South and Vale top the recycling charts yet again
It’s official - residents of South Oxfordshire and the Vale of White Horse continue to be the best in the country at recycling.
According to official Defra figures, South Oxfordshire sits at the top of the chart for 2014/15 with a 67.3 per cent recycling rate, with the Vale just below in second place with 65.6 per cent.
This continues the districts’ domination of the recycling charts which has seen them in the top three for the last three years.
The results are even more impressive given the improvement in recycling rates nationally. The 2014/15 table, marks the first time that all councils in the top ten have achieved an overall recycling rate of 60 per cent or more.
The news also comes just weeks after the successful launch of South and Vale’s new recycling services that allow residents to recycle small electrical items and textiles from the kerbside. After less than two months people had already put out more than 13 tonnes of electrical items and over 11 tonnes of textiles.
Councillor Tony Harbour, cabinet member for waste for South Oxfordshire, said: “This is fantastic news. Our residents’ hard work and dedication to recycling really is what makes the difference. We make our recycling services as simple as possible and residents have responded by recycling as much rubbish as they can. They’re setting the standard.”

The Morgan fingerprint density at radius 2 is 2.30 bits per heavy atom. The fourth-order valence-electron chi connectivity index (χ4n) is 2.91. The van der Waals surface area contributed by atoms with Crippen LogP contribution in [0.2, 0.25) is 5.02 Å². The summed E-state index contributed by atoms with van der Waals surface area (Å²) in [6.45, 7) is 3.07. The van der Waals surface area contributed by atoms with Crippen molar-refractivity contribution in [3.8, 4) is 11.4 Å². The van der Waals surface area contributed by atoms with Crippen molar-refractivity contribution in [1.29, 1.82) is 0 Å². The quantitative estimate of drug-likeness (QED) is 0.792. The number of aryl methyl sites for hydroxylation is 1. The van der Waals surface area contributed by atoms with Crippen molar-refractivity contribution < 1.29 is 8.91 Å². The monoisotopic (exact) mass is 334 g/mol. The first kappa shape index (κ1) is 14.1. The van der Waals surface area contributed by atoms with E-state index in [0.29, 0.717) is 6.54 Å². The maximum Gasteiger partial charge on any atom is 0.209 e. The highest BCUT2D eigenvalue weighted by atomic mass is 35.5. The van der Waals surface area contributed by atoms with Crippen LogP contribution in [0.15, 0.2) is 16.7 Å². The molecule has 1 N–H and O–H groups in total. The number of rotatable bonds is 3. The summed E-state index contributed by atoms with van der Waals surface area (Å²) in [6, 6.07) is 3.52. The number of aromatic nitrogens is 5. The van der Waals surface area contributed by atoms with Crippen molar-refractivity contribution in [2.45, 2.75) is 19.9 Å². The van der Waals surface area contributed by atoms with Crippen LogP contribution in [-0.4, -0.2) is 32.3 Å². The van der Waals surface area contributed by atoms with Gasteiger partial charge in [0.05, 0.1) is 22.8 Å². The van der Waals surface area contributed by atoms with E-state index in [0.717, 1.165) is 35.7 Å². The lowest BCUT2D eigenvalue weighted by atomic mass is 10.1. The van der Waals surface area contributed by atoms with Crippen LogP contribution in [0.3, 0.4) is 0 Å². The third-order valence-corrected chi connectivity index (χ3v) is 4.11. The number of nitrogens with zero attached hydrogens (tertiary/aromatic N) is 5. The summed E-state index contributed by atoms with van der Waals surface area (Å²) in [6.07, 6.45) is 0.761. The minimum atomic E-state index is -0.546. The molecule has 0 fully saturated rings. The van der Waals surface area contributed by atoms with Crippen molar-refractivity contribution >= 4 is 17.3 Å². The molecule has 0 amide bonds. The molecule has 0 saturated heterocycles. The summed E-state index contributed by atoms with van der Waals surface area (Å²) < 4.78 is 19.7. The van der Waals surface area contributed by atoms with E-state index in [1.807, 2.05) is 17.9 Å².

Councillor Elaine Ware, cabinet member for waste at the Vale of White Horse, said: “We can’t thank our residents enough for their efforts. They’ve really taken to our new recycling services, too – we don’t want to rest on our laurels; we’re always looking for new ways to recycle as much as we can.”
There’s a note of caution to go with the good news – recently the councils have been dealing with a lot of recycling bins being contaminated with things that can’t be recycled - including food waste from dirty food containers, and nappies. Recent changes in legislation about how contaminated recycling can be dealt with means that whole loads of recycling can end up being incinerated due to contamination. The councils are working on ways of preventing the wrong waste going in the wrong bin.